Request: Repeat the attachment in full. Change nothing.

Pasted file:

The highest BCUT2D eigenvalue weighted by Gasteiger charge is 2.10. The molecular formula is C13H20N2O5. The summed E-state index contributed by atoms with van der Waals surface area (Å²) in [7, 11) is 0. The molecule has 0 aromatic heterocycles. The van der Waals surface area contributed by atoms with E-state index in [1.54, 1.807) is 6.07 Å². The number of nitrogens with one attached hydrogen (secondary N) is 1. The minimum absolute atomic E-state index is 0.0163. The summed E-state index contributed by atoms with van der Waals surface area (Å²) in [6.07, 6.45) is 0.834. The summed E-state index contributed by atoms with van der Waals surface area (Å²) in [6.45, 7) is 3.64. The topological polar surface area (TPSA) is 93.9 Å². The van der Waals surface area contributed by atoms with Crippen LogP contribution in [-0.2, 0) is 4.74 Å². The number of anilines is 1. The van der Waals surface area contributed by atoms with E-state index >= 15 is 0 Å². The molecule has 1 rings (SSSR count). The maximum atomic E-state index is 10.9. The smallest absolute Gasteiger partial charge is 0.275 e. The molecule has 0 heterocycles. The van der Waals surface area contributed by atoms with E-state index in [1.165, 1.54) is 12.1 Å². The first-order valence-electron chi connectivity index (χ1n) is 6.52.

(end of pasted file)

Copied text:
The highest BCUT2D eigenvalue weighted by Gasteiger charge is 2.10. The molecular formula is C13H20N2O5. The summed E-state index contributed by atoms with van der Waals surface area (Å²) in [7, 11) is 0. The molecule has 0 aromatic heterocycles. The van der Waals surface area contributed by atoms with E-state index in [1.54, 1.807) is 6.07 Å². The number of nitrogens with one attached hydrogen (secondary N) is 1. The minimum absolute atomic E-state index is 0.0163. The summed E-state index contributed by atoms with van der Waals surface area (Å²) in [6.07, 6.45) is 0.834. The summed E-state index contributed by atoms with van der Waals surface area (Å²) in [6.45, 7) is 3.64. The topological polar surface area (TPSA) is 93.9 Å². The van der Waals surface area contributed by atoms with Crippen LogP contribution in [-0.2, 0) is 4.74 Å². The number of anilines is 1. The van der Waals surface area contributed by atoms with E-state index >= 15 is 0 Å². The molecule has 1 rings (SSSR count). The maximum atomic E-state index is 10.9. The smallest absolute Gasteiger partial charge is 0.275 e. The molecule has 0 heterocycles. The van der Waals surface area contributed by atoms with E-state index in [1.165, 1.54) is 12.1 Å². The first-order valence-electron chi connectivity index (χ1n) is 6.52.